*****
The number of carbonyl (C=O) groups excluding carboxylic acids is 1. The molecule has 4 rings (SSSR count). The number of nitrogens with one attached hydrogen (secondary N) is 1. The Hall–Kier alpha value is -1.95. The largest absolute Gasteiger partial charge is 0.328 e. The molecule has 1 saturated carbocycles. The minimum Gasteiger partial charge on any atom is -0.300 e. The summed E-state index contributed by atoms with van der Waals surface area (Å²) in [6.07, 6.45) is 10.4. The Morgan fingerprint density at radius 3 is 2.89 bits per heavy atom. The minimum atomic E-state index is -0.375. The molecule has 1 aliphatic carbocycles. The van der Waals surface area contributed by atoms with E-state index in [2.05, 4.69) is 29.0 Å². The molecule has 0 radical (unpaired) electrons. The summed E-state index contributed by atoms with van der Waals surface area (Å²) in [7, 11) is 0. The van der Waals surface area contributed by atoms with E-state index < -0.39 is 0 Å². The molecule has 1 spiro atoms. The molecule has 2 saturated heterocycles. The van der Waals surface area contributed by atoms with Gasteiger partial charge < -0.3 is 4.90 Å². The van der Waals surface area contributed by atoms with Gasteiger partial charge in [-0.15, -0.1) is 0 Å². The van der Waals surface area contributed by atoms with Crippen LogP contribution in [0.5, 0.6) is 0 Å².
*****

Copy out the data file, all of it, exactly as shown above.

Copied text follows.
The number of carbonyl (C=O) groups excluding carboxylic acids is 1. The molecule has 4 rings (SSSR count). The number of nitrogens with one attached hydrogen (secondary N) is 1. The Hall–Kier alpha value is -1.95. The largest absolute Gasteiger partial charge is 0.328 e. The molecule has 1 saturated carbocycles. The minimum Gasteiger partial charge on any atom is -0.300 e. The summed E-state index contributed by atoms with van der Waals surface area (Å²) in [6.07, 6.45) is 10.4. The Morgan fingerprint density at radius 3 is 2.89 bits per heavy atom. The minimum atomic E-state index is -0.375. The molecule has 1 aliphatic carbocycles. The van der Waals surface area contributed by atoms with E-state index in [2.05, 4.69) is 29.0 Å². The molecule has 0 radical (unpaired) electrons. The summed E-state index contributed by atoms with van der Waals surface area (Å²) in [7, 11) is 0. The van der Waals surface area contributed by atoms with E-state index < -0.39 is 0 Å². The molecule has 1 spiro atoms. The molecule has 2 saturated heterocycles. The van der Waals surface area contributed by atoms with Gasteiger partial charge < -0.3 is 4.90 Å². The van der Waals surface area contributed by atoms with Gasteiger partial charge in [-0.15, -0.1) is 0 Å². The van der Waals surface area contributed by atoms with Crippen LogP contribution in [0.5, 0.6) is 0 Å².